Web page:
Perin et al. (2006) found substantial amounts of N derived from BNF present in the above ground parts of sunn hemp (57.0%) grown isolated and 61.1% when intercropped with millet (50% seeded with each crop). The sunn hemp+ millet treatment grown before a maize crop resulted in higher grain yield than when sunn hemp alone was the preceding rotation. This effect was not observed when N-fertilizer (90 kg N ha1) was added. Intercropping legume and cereals is a promising biological strategy to increase and keep N into the production system under tropical conditions (Perin et al., 2006). A large proportion of the N present in soybeans usually comes from BNF. Guimarães et al. (2008) found that 96% of the N present in above ground parts of soybeans were derived from BNF, values which are in agreement with those obtained by Perin et al. (2006) for sunn hemp. However, in the present study, only about 27% of the N present in the soybean residues were from BNF (Table 5), probably because of poor specific population of fixing bacteria for soybeans in the experimental site, which have been grown with sugarcane for long time. No inoculation of soybean with Bradyrhizobium was done. The contribution of BNF for the peanut varieties was significantly different: it reached 70% of the N in the cv. IAC-Caiapó but only 37.7% in the cv. Tatu (Table 5). Usually the natural population of rhyzobia is high enough to guarantee root colonization for peanuts but probably the bacteria population in the soil of the experimental site was not efficient for peanuts cv. Tatu.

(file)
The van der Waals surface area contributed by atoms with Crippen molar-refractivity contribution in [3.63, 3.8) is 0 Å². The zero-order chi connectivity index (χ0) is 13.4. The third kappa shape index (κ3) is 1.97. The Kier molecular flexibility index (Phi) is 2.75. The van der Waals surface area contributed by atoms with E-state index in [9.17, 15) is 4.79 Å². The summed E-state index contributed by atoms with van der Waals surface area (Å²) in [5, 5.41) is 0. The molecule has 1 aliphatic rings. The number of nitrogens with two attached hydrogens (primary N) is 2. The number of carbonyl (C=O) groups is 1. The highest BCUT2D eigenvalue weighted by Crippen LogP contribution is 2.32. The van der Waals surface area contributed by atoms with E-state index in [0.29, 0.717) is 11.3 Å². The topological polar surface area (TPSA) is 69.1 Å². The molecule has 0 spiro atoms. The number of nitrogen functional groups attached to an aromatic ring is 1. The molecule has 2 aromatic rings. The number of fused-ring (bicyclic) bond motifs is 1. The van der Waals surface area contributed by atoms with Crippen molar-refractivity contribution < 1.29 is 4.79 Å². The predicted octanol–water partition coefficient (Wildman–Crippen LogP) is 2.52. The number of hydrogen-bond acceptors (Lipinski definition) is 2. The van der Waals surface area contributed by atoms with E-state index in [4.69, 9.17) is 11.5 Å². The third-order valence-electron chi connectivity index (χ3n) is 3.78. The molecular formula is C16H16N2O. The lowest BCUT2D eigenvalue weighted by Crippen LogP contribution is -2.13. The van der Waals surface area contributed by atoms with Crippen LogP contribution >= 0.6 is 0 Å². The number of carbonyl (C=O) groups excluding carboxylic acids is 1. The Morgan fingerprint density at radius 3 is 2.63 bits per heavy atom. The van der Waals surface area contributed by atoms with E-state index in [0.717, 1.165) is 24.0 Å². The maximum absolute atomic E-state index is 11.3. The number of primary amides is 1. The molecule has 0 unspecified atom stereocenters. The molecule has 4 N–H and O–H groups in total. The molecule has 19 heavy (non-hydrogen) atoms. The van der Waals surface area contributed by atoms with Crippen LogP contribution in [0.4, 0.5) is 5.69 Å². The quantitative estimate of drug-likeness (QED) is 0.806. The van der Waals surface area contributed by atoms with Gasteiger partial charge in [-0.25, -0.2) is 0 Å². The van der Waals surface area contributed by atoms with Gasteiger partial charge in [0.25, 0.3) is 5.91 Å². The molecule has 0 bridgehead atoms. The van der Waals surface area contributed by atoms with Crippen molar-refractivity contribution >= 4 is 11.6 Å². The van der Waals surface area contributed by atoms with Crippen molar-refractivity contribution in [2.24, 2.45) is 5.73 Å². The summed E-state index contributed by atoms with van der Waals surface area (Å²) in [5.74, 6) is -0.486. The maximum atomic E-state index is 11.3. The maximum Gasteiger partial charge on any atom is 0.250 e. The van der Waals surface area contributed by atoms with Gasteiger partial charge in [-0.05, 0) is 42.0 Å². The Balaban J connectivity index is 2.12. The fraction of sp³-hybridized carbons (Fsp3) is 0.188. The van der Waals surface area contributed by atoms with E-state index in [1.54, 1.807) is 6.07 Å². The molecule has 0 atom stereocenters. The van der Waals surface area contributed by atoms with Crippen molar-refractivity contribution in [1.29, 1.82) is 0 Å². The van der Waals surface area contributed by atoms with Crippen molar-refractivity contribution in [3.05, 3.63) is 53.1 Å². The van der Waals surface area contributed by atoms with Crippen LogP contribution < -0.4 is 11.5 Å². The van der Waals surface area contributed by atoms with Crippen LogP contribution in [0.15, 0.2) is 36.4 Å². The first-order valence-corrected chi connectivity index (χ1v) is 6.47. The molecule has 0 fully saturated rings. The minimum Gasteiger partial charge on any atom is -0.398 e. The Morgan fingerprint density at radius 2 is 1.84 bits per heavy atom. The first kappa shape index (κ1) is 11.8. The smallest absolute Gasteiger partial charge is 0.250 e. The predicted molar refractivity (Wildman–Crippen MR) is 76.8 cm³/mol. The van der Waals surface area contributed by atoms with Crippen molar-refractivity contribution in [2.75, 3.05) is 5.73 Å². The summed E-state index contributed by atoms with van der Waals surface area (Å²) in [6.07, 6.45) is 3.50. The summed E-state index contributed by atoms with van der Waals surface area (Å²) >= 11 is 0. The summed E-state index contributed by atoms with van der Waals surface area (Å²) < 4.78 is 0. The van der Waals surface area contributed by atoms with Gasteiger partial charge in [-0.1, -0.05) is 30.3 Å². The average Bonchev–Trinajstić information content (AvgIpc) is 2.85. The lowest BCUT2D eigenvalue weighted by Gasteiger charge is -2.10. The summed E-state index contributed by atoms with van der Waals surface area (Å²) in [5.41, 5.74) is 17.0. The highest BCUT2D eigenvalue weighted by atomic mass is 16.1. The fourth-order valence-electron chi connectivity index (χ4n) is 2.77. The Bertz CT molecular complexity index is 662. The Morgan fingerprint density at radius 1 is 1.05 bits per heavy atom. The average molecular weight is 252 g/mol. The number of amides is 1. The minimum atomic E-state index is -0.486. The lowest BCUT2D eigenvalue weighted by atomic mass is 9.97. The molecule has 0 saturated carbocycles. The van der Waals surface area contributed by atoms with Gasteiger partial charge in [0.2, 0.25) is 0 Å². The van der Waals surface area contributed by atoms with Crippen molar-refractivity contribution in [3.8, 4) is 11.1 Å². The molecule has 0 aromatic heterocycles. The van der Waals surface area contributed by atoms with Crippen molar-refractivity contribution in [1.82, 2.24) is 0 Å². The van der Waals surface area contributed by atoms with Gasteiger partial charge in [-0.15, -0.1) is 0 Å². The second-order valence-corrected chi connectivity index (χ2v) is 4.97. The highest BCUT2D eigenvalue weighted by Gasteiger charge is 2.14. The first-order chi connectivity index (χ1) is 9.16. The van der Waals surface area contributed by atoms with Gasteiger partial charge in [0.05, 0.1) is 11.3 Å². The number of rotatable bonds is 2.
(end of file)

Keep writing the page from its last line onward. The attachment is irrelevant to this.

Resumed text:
The rate of natural colonization with AMF was relatively high in all crops (Table 6). Peanut cv. IAC-Caiapo and sunflower cv. IAC-Uruguai, followed by velvet bean, had at least 64% of root infection with AMF. At the same time, sunflower produced the greatest amount of above-ground biomass, followed by C. juncea and velvet bean. Soybean had the highest grain yield (Table 3) and also presented a considerable percentage of root infection with AMF: 56% (Table 6). Besides the symbiotic association with rhizobia, roots of the legumes can be colonized by fungi of the family Endogonaceae that form vesicular-arbuscular (VA) endomycorrhizas, which help enhance the uptake of phosphorus and other nutrients (Azcón-G. de Aguilar et al., 1979).